Mindfulness interventions reduce blood pressure in patients with non-communicable diseases: A systematic review and meta-analysis.
Heliyon. 2020 Apr ;6(4):e03834. Epub 2020 Apr 28. PMID: 32373739
Purpose: Mindfulness based interventions (MBIs) are an emerging area of empirical study, not only in positive psychology, but also in clinical health care. This research aims to synthesize the evidence about whether MBIs reduce blood pressure (BP) in patients with non-communicable diseases (NCDs).
Methods: Relevant studies were identified via PubMed, the Cochrane Library, Embase and the CINAHL database between 2009 and 2019. The papers selected focused on mindfulness and the effect of these on the BP of patients with NCDs. The change in SBP and DBP were meta-analyzed, stratified by type of intervention (Breathing awareness meditation (BAM), Mindfulness Meditation (MM), and Mindfulness-based Stress Reduction (MBSR).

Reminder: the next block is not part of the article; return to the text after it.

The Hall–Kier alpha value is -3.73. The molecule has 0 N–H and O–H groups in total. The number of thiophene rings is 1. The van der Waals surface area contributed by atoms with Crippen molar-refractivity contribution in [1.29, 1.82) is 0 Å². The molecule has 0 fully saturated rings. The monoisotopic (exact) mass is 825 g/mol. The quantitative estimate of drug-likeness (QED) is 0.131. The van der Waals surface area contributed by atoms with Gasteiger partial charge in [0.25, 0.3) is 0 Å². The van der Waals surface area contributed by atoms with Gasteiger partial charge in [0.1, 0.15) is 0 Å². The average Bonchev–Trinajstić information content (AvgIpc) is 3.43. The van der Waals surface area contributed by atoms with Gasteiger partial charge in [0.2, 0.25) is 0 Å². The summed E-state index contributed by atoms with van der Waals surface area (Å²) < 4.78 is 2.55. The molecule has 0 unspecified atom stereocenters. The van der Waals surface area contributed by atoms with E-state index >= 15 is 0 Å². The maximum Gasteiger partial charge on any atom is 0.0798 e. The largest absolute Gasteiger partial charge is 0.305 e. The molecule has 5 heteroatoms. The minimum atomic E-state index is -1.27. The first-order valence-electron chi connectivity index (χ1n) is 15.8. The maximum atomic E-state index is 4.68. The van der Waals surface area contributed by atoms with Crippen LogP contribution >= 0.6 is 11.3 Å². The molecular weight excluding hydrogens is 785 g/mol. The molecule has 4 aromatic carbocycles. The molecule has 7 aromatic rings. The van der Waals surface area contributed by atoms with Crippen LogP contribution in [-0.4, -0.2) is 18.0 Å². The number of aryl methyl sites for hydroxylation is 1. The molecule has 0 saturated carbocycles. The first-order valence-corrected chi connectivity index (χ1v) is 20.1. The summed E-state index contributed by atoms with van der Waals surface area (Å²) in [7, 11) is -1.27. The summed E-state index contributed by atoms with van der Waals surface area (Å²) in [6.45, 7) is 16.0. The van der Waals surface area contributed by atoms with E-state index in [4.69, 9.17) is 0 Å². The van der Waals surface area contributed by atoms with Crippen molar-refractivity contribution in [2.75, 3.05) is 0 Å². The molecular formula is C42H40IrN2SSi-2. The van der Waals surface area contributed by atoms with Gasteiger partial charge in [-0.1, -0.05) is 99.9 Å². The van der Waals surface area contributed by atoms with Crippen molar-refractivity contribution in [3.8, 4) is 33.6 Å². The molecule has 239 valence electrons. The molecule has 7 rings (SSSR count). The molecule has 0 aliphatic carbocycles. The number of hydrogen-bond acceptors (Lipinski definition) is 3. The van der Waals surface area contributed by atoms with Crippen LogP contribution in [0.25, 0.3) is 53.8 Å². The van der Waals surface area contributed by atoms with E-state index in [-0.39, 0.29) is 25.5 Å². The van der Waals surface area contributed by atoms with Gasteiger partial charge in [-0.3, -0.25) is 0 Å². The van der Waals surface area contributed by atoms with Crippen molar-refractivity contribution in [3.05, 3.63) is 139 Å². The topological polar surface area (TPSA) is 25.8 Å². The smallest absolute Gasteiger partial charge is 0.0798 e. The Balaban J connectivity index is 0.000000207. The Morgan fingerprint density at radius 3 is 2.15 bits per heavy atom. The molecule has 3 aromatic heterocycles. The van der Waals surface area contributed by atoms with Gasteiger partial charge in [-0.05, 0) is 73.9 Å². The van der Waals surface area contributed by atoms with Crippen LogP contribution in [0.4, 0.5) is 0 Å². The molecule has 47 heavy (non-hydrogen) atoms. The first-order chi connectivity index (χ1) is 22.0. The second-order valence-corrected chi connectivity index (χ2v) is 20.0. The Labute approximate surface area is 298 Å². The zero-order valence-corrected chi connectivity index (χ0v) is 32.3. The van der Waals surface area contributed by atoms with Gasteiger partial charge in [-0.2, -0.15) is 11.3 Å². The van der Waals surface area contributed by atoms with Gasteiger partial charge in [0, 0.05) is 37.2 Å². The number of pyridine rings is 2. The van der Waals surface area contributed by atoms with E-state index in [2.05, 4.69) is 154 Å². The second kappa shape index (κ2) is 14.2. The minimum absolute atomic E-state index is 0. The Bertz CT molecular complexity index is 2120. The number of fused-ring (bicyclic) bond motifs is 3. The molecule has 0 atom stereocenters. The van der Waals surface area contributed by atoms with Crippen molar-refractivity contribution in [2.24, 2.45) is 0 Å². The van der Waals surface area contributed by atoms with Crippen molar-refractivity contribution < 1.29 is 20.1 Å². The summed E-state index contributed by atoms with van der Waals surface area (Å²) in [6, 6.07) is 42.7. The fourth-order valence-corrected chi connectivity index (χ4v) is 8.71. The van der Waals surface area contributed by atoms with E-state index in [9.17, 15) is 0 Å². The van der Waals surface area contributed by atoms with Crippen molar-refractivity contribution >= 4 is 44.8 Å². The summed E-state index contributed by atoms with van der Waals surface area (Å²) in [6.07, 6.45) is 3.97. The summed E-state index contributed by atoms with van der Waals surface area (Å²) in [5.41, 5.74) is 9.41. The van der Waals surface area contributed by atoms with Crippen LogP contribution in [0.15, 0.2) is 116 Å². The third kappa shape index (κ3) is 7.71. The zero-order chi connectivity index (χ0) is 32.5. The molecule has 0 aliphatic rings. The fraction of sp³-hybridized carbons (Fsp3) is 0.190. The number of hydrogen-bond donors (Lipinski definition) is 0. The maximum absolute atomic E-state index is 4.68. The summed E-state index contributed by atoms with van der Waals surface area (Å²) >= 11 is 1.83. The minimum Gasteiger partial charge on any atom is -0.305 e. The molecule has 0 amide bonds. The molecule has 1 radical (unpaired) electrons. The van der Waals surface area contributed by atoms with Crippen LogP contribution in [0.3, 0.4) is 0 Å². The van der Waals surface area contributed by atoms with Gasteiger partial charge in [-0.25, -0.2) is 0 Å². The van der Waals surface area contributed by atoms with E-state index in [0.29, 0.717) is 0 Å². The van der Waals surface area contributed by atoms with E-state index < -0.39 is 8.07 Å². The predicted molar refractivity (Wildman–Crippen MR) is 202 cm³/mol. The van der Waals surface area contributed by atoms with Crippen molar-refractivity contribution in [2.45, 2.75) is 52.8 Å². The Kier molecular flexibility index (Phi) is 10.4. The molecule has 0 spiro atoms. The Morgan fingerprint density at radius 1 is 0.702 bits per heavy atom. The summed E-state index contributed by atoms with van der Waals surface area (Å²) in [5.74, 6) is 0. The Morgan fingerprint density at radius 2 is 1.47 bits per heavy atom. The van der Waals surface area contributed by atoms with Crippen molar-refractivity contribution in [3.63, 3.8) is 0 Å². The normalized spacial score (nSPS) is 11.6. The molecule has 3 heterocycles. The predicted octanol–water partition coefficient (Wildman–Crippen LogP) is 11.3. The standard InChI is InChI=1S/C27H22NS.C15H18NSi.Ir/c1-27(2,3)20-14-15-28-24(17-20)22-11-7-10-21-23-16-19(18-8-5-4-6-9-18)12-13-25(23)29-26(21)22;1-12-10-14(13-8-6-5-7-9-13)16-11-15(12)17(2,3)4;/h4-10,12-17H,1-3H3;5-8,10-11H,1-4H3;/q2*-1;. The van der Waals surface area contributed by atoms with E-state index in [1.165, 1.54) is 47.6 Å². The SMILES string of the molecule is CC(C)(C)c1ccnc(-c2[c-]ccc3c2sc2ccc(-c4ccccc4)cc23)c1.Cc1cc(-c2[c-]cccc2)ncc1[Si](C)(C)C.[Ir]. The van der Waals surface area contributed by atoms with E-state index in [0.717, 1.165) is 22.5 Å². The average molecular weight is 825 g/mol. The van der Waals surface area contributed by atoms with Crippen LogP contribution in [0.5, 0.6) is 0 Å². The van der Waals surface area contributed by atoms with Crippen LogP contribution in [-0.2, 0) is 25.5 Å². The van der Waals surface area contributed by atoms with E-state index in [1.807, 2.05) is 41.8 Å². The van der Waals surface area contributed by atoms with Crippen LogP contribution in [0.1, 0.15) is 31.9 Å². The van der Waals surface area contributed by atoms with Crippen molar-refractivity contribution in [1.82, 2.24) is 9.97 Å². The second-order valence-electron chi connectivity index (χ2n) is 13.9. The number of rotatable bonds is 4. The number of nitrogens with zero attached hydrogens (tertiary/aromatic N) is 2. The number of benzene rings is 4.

Results: Fourteen articles met eligibility criteria and were included in the final review. Among the studies using the type and duration of intervention, systolic BP was reduced after the mindfulness-based stress reduction for 8 weeks (-6.90 mmHg [95% CI: -10.82, -2.97],<.050), followed by the breathing awareness meditation for 12 weeks (-4.10 mmHg [95% CI: -7.54, -0.66],<.050) and the mindfulness-based intervention for 8 weeks (-2.69 mmHg [95% CI: -3.90, -1.49],<.050) whereas diastolic BP was reduced after the mindfulness-based stress reduction for 8 weeks (-2.45 mmHg [95% CI: -3.74, -1.17],<.050) and the mindfulness-based intervention for 8 weeks (-2.24 mmHg [95% CI: -3.22, -1.26],<.050).
Conclusion: MBIs can provide effective alternative therapies to assist in blood pressure reduction for patients with NCDs.